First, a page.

A third reference drug we tested was probucol, which is used in the clinic to lower LDL and HDL cholesterol. This compound is also reported to interfere in vitro with hERG and KV7.1 channel trafficking (Taniguchi et al., 2012). However, in our study we did not observe a significant prolongation of FPD or FPDc, even at the highest concentration (i.e., 10 μM, 25-times the fCmax). Although probucol is reported to reduce hERG expression in the plasma membrane without directly blocking hERG channel (Shi et al., 2015) and to prolong QT and cause TdPs in patients and in animal studies (Nogawa et al., 2013), the prolongation of the QT interval is not as evident as after treatment with other drugs, such as from arsenic trioxide and/or pentamidine. In men, Hayashi et al. (2004) reported the occurrence of TdP and excessive QT prolongation during a 3-month treatment with probucol in a long-QT syndrome patient carrying a missense hERG mutation. In an older study, authors suggested that probucol-induced lengthening of the QTc and subsequent arrhythmias occurrence is linked to several risk factors, such as female sex, longer QTc before treatment and low serum albumin level (Ohya et al., 1993). Taken together, it appears that QTc prolongation and TdP induced by probucol might be more evident only in patients with concomitant underlying risk factors (e.g., congenital long QT syndrome, female sex, etc.). An in vitro study using human embryonic stem cell-derived cardiomyocytes showed that 24 h-treatment with probucol (10 µM) only prolonged FPDc by ∼16%, compared to 4% in vehicle-treated wells, while in contrast large prolongation (62%) was observed with pentamidine (10 µM) (Hihara et al., 2014). From a mechanistic point of view, we can speculate that the increase in the beating rate and shortening of the FPD reported in our study might be caused by an effect of probucol on the composition of the membrane lipid content. It has been shown, in fact, that in rabbit ventricular myocytes, cholesterol contributes to the regulation of L-type Ca2+-current and its modulation by β-adrenergic signaling (Tsujikawa et al., 2008). In general, cholesterol plays a crucial role in the modulation of ion-channels membrane localization and function (Zakany et al., 2020), therefore the effect on hERG trafficking might have been concealed by a reorganization of ion-channels macromolecular complexes. Furthermore, as demonstrated by Taniguchi et al., probucol causes, additional to its effect on IKr, an inhibition of IKs-encoding KV7.1 channel trafficking (Taniguchi et al., 2012). In hiPSC-CMs, IKs only marginally contributes to the repolarization process (Zeng et al., 2019), thus the effect of probucol on repolarization prolongation due to the trafficking of IKs and IKr currents is more pronounced in freshly isolated cardiomyocytes or in vivo.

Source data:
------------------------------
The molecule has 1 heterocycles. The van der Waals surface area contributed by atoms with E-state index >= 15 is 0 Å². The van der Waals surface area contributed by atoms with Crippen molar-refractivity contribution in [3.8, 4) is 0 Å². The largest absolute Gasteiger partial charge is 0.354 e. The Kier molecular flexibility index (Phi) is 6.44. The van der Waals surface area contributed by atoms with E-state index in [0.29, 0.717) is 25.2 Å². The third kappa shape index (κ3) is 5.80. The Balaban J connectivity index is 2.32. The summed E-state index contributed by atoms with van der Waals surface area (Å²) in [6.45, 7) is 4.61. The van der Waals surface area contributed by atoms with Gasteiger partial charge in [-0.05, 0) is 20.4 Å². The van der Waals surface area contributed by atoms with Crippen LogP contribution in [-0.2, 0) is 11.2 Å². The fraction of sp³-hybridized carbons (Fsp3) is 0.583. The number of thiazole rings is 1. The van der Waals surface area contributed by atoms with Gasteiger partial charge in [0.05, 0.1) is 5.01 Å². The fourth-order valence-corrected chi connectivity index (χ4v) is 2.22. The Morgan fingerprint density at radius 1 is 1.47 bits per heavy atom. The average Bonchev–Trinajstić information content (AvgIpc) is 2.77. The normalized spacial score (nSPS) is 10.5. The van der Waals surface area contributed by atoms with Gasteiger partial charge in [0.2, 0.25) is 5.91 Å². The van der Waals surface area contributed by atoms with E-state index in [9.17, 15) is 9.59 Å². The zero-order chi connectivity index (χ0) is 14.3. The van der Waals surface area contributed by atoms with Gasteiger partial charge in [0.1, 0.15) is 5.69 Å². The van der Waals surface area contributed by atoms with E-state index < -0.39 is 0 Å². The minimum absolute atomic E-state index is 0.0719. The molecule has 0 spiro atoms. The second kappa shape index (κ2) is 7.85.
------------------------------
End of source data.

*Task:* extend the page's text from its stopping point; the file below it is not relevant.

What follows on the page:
Taken together, the assay presented in the study was able to recapitulate the effect of two major hERG-trafficking inhibitors, pentamidine and arsenic trioxide, showing a prolongation of FPD and arrhythmic events, at relevant therapeutic exposures, but not probucol, which may be consistent with the mixed reports of trafficking effect in the literature.